Most Important Glossary of Stock Market Terms
T+1 : T+1 (T+2, T+3) abbreviations refer to the settlement date of security transactions. The T stands for transaction date, which is the day the transaction takes place. The numbers 1, 2 or 3 denote how many days after the transaction date the settlement or the transfer of money and security ownership takes place.
T+1 means that if a transaction occurs on a Monday, settlement must occur by Tuesday. Likewise, T+3 means that a transaction occurring on a Monday must be settled by Thursday, assuming no holidays occur between these days. But if you sell a security with a T+3 settlement date on a Friday, ownership and money transfer does not have to take place until the following Wednesday.
Technical Analysis : A method of evaluating securities by relying on market data, such as price charts and volume to predict future market trends. It is believed that investor psychology has a significant influence on the market, creating patterns that can be used to estimate whether the price of a security will rise or fall. In contrast to fundamental analysis, understanding of a company’s intrinsic value is not necessary for technical analysis
Ticker : A stock ticker is a report of the price for certain securities, updated continuously throughout the trading session by the various stock exchanges. A “tick” is any change in price, whether that movement is up or down. (Interesting Trivia: The first stock ticker was invented by Edward A. Calahan in the year 1867)
Trade Confirmation : A verification of a transaction, with information concerning the transaction, sent to the client on or before the first business day following the trade date.
Transferable Security: A security that can be transferred from one party holder to another, without restrictions, provided that all proper documentation is included (security in lock in period are not freely transferable before the lock in period gets over)
Uncovered Call : An uncovered call is a short call option position in which the writer (seller) of the call sells the call without owning shares of underlying security of the option contract. It is also called a naked call. Simply , in an uncovered call option, the seller sells the call option on a stock that he/she doesn’t own.
Uncovered Put : An uncovered put is a short put option position in which the writer (seller) of the put does not have a short position of the underlying security of the option contract. It is also called a naked put. If the buyer of the put uses the option, one would be forced to buy the underlying stock at the exercise price.
Uptick : A stock is said to be on an uptick when the last trade occurred at a higher price than the one before it.
Venture Capital : Venture capital is financing that investors provide to startup companies and small businesses that are believed to have long term growth potential. Venture capital generally comes from well-off investors, investment banks and any other financial institutions.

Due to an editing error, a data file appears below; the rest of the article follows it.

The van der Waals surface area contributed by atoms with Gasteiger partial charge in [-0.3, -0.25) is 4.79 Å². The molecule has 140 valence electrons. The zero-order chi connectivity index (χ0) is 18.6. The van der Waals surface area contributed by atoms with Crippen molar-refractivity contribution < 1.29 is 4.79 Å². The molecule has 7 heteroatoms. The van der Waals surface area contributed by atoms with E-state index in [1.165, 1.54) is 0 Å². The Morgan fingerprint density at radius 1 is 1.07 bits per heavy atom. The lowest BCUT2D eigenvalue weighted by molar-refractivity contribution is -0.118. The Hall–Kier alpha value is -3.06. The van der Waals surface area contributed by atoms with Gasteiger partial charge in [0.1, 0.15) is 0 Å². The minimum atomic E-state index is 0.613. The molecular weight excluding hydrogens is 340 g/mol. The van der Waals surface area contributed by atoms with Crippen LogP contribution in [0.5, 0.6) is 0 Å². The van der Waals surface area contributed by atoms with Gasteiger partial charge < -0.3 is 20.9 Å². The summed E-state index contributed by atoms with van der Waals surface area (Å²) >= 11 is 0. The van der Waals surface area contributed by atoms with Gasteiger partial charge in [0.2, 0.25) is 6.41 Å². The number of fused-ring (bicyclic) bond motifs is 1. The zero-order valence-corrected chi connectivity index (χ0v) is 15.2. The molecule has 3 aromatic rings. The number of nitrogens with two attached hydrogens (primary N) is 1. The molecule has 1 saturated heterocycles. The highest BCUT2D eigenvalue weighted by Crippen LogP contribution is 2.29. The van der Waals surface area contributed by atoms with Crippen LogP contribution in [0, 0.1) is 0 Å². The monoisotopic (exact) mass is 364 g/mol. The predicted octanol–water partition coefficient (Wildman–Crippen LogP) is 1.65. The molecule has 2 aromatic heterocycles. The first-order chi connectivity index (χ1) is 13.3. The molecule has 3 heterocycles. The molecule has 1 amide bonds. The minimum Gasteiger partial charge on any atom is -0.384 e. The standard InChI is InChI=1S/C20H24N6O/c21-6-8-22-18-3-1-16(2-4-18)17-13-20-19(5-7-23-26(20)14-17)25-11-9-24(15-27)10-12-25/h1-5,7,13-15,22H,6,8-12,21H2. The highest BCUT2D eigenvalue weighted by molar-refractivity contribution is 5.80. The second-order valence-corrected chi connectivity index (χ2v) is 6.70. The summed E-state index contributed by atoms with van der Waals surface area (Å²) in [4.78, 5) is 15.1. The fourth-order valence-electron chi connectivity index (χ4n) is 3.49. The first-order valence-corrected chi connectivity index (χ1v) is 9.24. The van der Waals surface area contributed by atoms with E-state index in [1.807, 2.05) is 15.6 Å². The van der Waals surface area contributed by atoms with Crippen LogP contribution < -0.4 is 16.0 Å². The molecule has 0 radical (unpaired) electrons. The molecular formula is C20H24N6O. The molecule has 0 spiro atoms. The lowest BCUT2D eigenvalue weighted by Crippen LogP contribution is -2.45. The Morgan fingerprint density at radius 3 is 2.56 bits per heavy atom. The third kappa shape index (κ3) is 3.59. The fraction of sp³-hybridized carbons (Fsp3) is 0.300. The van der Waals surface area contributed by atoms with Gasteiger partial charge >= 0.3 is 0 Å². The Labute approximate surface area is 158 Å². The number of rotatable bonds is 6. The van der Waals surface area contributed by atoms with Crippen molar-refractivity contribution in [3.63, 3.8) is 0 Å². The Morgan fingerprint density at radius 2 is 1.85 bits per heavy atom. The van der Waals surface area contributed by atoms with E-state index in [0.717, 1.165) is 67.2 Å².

Volatility : A relative measure of a security’s price movement during a specific time period, calculated mathematically using standard deviation of daily price changes. This refers to the price movements of a stock or the stock market as a whole. Highly volatile stocks are ones with extreme daily up and down movements and wide intraday trading ranges.
Volume : The total number of shares of a stock traded during a specific time period, normally measured in average daily trading volume. High volumes usually correspond to news announcements regarding the company.
VWAP : This is the volume weighted average price. VWAP identifies the true average price of a stock by factoring the volume of transactions at a specific price point and is not based on the closing price. VWAP reacts to price movements based on the volume during a given period. It is the ratio of the value traded to total volume traded over a particular time horizon. It is a measure of the average price a stock traded at over the trading horizon.
Writer : The seller of an option contract. The writer has an obligation associated with the contract to either purchase or sell a specified number of shares at the strike price on or before expiry.
Yield (Bond) : The interests earned on a bond investment. If the security was bought on the primary market, the yield will be equal to the interest rate. If the bond was acquired on the secondary market, the yield could be higher or lower depending whether the bond was bought at a premium or discount to face value.
Yield (Stock) : The annual rate of return on a stock as paid in dividends, calculated by dividing the latest dividend rate by the latest closing price, expressed as a percentage. This usually refers to the measure of the return on an investment that is received from the payment of a dividend. This is determined by dividing the annual dividend amount by the price paid for the stock. If one bought a share for Rs. 100/share and it pays a Rs.10/year dividend, the stock would have a “yield” (Dividend yield to be specific) of 10%.